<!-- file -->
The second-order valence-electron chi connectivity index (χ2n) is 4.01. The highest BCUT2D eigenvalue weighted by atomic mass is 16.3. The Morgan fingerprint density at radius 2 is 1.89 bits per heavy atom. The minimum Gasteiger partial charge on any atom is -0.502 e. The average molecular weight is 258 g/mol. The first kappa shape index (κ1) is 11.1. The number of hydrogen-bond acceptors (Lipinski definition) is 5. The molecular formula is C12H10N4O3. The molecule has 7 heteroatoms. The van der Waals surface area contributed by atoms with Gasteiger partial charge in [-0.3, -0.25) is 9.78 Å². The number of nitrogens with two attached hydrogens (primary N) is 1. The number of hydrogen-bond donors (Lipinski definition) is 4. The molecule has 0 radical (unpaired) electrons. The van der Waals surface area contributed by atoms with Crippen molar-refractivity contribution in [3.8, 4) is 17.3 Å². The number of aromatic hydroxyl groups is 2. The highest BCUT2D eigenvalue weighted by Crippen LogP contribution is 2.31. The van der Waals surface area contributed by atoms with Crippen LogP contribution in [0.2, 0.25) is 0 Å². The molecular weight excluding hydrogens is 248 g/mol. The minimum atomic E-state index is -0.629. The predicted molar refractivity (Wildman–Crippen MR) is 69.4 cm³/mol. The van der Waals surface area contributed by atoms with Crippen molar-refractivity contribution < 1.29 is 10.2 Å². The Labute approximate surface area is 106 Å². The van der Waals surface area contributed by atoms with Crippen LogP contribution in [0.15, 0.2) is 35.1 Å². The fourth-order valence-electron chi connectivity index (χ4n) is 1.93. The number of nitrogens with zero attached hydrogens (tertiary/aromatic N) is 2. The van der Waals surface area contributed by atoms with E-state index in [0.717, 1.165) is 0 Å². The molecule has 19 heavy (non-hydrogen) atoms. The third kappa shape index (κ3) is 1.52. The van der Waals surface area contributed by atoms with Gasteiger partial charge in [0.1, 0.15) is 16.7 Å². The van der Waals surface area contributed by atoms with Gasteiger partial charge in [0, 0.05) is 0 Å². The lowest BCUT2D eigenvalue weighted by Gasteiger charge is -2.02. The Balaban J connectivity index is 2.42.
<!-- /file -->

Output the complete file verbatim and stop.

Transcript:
The second-order valence-electron chi connectivity index (χ2n) is 4.01. The highest BCUT2D eigenvalue weighted by atomic mass is 16.3. The Morgan fingerprint density at radius 2 is 1.89 bits per heavy atom. The minimum Gasteiger partial charge on any atom is -0.502 e. The average molecular weight is 258 g/mol. The first kappa shape index (κ1) is 11.1. The number of hydrogen-bond acceptors (Lipinski definition) is 5. The molecular formula is C12H10N4O3. The molecule has 7 heteroatoms. The van der Waals surface area contributed by atoms with Gasteiger partial charge in [-0.3, -0.25) is 9.78 Å². The number of nitrogens with two attached hydrogens (primary N) is 1. The number of hydrogen-bond donors (Lipinski definition) is 4. The molecule has 0 radical (unpaired) electrons. The van der Waals surface area contributed by atoms with Crippen molar-refractivity contribution in [3.8, 4) is 17.3 Å². The number of aromatic hydroxyl groups is 2. The highest BCUT2D eigenvalue weighted by Crippen LogP contribution is 2.31. The van der Waals surface area contributed by atoms with Crippen LogP contribution in [0.2, 0.25) is 0 Å². The molecular weight excluding hydrogens is 248 g/mol. The minimum atomic E-state index is -0.629. The predicted molar refractivity (Wildman–Crippen MR) is 69.4 cm³/mol. The van der Waals surface area contributed by atoms with Crippen molar-refractivity contribution < 1.29 is 10.2 Å². The Labute approximate surface area is 106 Å². The van der Waals surface area contributed by atoms with Crippen LogP contribution in [0.15, 0.2) is 35.1 Å². The fourth-order valence-electron chi connectivity index (χ4n) is 1.93. The number of nitrogens with zero attached hydrogens (tertiary/aromatic N) is 2. The van der Waals surface area contributed by atoms with E-state index in [0.717, 1.165) is 0 Å². The molecule has 19 heavy (non-hydrogen) atoms. The third kappa shape index (κ3) is 1.52. The van der Waals surface area contributed by atoms with Gasteiger partial charge in [0.1, 0.15) is 16.7 Å². The van der Waals surface area contributed by atoms with Gasteiger partial charge in [0, 0.05) is 0 Å². The lowest BCUT2D eigenvalue weighted by Gasteiger charge is -2.02. The Balaban J connectivity index is 2.42.